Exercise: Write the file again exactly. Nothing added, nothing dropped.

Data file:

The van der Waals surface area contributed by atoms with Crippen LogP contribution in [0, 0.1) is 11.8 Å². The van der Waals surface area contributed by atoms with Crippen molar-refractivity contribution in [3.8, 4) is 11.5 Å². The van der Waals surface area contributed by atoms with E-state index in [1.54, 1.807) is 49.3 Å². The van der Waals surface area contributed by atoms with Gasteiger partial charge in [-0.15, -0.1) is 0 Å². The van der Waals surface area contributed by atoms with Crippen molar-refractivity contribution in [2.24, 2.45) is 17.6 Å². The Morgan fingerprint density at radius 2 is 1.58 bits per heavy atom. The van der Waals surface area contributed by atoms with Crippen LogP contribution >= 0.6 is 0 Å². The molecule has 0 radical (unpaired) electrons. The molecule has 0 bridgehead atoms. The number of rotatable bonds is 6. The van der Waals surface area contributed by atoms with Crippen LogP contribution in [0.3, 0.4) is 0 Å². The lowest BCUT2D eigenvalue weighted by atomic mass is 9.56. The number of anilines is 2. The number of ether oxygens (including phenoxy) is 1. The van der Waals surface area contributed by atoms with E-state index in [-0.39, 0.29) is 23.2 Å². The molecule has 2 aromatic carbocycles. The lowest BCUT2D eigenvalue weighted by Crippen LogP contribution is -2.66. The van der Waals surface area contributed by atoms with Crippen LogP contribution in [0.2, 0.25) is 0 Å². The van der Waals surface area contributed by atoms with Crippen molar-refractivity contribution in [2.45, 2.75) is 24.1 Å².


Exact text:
The van der Waals surface area contributed by atoms with Crippen LogP contribution in [0, 0.1) is 11.8 Å². The van der Waals surface area contributed by atoms with Crippen molar-refractivity contribution in [3.8, 4) is 11.5 Å². The van der Waals surface area contributed by atoms with E-state index in [1.54, 1.807) is 49.3 Å². The van der Waals surface area contributed by atoms with Gasteiger partial charge in [-0.15, -0.1) is 0 Å². The van der Waals surface area contributed by atoms with Crippen molar-refractivity contribution in [2.24, 2.45) is 17.6 Å². The Morgan fingerprint density at radius 2 is 1.58 bits per heavy atom. The van der Waals surface area contributed by atoms with Crippen LogP contribution >= 0.6 is 0 Å². The molecule has 0 radical (unpaired) electrons. The molecule has 0 bridgehead atoms. The number of rotatable bonds is 6. The van der Waals surface area contributed by atoms with Crippen LogP contribution in [0.3, 0.4) is 0 Å². The lowest BCUT2D eigenvalue weighted by atomic mass is 9.56. The number of anilines is 2. The number of ether oxygens (including phenoxy) is 1. The van der Waals surface area contributed by atoms with E-state index in [-0.39, 0.29) is 23.2 Å². The molecule has 2 aromatic carbocycles. The lowest BCUT2D eigenvalue weighted by Crippen LogP contribution is -2.66. The van der Waals surface area contributed by atoms with Crippen LogP contribution in [0.2, 0.25) is 0 Å². The van der Waals surface area contributed by atoms with Crippen molar-refractivity contribution in [2.45, 2.75) is 24.1 Å².